There is an age-old but ongoing controversy surrounding Arts funding which roughly equates to a battle between those who wish to maintain a high cultural level of quality in the arts, and those who see that as an unequal subsidy skewed towards the wealthy. Maybe I would be able to pose another point of view in favour of a high level but egalitarian attitude to culture. This would entail supporting culture for all, but a culture than uplifts and inspires. It’s not quite enough just to entertain, to pass the time. Going wider than the arts, the biggest shows that ordinary people go out to see in their masses would include football matches, and football is OK. Anything that gets people out of the homes and into a crowd where a common simultaneous experience can be shared. Putting aside cultural norms for one moment, It’s all about being part of the crowd and common experience. Watching a live music performance is another example. Why do people go to gigs, when you could just stay at home and play the albums? Why go to see a musical theatre show, when you could stay at home and watch a DVD or Blu Ray or a hologram. Well to my mind a big part of the answer must be the desire or need to be a part of that shared experience. It makes the emotional story so much more colourful when it’s amplified through hundreds of fellow people enjoying roughly the same ups and downs at almost the same time. So we need that joint pleasure, and we go to the theatre with our friends and loved ones, or with a large crowd of total strangers, it doesn’t matter. The important thing is to have the emotions engaged, we seem to need that. To get the best quality experience you want to see a top quality show, which usually, but by no means always, means coming to London and subsequently staying overnight in or very near the capital. Travelling on a train is to be an individual against the crowd but on a coach you are part of the party, it comes together into one contingent moving down the motorways together. So what I’m trying to say is that the very reasons for going on theatre breaks are also reasons to do it by coach as well, and turn the shared experience from just a couple of hours into a full two or three day one.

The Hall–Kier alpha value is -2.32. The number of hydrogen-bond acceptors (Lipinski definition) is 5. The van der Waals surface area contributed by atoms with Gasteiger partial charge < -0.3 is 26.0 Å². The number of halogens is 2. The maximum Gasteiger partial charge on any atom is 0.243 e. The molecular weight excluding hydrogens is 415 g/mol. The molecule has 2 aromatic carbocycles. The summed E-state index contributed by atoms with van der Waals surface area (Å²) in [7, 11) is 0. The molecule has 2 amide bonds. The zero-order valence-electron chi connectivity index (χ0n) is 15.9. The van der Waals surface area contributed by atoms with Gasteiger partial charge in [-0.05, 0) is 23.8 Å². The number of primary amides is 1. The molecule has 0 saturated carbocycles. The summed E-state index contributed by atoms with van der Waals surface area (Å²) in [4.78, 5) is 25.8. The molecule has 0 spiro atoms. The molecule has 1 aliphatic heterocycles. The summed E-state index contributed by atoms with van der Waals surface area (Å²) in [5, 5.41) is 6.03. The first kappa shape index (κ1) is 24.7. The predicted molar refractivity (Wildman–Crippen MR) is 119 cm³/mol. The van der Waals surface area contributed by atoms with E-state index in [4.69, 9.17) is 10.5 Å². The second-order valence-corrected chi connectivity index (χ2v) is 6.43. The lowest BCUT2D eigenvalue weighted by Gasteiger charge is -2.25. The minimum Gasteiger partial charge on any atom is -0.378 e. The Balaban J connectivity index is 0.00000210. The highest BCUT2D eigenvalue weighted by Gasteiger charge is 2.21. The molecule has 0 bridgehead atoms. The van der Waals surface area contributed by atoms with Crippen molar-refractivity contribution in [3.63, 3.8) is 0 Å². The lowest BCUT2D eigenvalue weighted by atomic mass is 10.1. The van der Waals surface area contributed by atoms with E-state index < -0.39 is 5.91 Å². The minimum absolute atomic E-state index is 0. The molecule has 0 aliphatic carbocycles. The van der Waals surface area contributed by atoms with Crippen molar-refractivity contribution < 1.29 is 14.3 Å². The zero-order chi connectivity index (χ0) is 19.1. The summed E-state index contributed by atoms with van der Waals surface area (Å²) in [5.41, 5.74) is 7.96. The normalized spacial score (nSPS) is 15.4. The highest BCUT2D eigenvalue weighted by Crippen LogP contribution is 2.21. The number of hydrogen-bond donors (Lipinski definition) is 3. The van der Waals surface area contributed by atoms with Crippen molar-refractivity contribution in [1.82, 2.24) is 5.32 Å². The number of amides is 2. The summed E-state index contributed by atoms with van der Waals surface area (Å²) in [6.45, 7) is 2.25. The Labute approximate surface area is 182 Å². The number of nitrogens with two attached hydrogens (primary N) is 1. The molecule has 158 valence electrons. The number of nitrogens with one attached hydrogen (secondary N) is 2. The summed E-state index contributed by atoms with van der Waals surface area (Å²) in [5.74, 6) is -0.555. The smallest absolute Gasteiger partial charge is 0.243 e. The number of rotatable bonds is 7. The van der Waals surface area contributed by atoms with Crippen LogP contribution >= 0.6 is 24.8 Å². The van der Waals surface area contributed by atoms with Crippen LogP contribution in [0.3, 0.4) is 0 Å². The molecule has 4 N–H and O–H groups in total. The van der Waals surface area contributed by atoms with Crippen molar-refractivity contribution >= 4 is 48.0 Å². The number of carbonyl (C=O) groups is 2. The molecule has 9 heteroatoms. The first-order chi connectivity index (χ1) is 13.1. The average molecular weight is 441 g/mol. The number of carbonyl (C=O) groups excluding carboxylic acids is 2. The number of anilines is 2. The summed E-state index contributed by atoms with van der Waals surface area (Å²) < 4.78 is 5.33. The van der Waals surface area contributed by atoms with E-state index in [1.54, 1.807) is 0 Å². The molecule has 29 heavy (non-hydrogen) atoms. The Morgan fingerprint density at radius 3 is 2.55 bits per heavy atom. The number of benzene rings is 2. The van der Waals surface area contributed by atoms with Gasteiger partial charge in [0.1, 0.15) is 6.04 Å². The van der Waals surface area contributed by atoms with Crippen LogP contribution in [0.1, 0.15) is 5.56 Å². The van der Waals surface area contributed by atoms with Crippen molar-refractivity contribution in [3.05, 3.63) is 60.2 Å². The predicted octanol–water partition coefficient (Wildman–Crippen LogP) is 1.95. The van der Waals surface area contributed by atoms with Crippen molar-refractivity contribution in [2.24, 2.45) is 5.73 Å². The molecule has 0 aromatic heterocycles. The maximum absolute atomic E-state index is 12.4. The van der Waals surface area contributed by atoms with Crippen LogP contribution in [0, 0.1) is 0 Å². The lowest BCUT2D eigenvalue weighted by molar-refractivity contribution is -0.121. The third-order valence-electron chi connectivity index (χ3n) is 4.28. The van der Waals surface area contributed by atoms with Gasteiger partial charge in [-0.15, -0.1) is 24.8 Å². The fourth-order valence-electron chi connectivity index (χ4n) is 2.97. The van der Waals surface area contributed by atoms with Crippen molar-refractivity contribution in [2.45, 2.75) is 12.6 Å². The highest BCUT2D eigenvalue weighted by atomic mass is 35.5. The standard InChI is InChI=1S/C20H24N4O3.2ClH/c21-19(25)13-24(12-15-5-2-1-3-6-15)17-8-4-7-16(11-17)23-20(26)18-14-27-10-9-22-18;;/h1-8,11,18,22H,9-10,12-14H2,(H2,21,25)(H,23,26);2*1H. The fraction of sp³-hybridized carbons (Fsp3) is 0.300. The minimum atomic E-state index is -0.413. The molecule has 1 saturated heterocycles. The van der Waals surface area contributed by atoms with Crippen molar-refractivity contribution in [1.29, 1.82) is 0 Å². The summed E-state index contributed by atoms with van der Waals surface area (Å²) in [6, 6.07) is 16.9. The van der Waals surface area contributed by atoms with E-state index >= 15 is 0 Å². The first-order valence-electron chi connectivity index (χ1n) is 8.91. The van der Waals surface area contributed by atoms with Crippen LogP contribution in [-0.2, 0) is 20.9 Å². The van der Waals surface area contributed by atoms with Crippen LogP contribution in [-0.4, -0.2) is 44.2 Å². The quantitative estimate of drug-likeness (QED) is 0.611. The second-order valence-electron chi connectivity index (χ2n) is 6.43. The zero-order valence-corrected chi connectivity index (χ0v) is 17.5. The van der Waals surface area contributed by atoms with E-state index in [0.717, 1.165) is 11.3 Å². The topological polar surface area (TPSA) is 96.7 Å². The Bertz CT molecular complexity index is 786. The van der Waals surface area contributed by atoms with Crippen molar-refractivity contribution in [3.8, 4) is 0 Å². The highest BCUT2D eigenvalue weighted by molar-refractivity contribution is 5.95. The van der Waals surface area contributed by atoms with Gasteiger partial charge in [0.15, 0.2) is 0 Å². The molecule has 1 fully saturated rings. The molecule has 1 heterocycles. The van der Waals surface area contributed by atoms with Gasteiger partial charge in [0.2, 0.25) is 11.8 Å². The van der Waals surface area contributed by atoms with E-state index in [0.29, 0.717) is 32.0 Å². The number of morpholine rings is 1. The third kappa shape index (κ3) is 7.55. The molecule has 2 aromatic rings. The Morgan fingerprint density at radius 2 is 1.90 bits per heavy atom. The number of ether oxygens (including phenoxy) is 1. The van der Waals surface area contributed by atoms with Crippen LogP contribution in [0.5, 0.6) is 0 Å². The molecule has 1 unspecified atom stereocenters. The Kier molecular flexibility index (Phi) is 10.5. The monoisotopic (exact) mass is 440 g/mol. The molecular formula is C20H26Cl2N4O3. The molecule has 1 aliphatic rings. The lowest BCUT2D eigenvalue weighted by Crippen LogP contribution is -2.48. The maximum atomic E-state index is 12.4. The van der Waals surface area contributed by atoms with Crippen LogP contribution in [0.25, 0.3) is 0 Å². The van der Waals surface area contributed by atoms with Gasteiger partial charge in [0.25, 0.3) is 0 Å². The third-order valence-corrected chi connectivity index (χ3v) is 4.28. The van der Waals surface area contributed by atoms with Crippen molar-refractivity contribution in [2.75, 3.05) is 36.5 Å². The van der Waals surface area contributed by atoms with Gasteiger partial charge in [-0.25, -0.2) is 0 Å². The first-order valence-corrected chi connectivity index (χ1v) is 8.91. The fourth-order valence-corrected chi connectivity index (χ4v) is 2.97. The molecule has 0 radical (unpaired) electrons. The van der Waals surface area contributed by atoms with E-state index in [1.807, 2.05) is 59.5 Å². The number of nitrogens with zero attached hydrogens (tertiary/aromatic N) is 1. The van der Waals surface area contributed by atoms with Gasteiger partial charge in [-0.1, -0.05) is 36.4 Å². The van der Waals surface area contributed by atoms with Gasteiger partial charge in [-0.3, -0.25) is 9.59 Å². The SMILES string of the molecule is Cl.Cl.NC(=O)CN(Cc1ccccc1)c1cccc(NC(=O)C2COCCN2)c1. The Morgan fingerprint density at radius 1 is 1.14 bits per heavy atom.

If you love musicals and going on theatre breaks with hotel and travel included you might
be tempted by one of the two or three day coach breaks with a dinner and dance after the show. They are actually really popular, but if you’re anything like you me you may be just a little bit apprehensive about the type of music and vibe they might be putting out on the disco floor. It is just a standard all ages disco type thing of the sort you might find at a holiday camp or a wedding? Or will it be specially tailored for people who like a good musical show, despite the wide range of styles currently on offer with everything from 1940s Hollywood to light operetta, to seventies glam rock and so on and so on? The answer I’m sure is a bit of both, so we’ve composed the following list of the top ten tunes for dancing at the theatre breaks dinner dance disco.
10) At number ten, asking “can you come out tonight with your red dress on?” Go on, you know you want to.. it’s Sherry Baby – from The Jersey Boys. The hard thing here is to find three other people good enough to do the formation dance routine with you as the Four Seasons.
9) Dancing Queen by Abba – Just think of the outtakes shown at the end of the film version of Mamma Mia and how much fun they were obviously having. In fact you;re likely to encounter a whole lot more in the way of vintage Abba songs at your theatre breaks disco.
8) Stamp your feet and bang the tables to We Will Rock You, well known rock anthem and title song from the Queen musical
7) Jumping Jack Flash – The Rolling Stones. Another rocker
6) Grease is the Word
5) Stayin’ Alive from Saturday Night Fever
4) Getting near the end you need to be told how much you’ve enjoyed yourself so sing along with “I’ve Had The Time Of My Life” from Dirty Dancing
3) For Michael Jackson fans to moonwalk to it’s Billie Jean from Thriller.
2) You Should Be Dancing – The BeeGees
1) YMCA Village People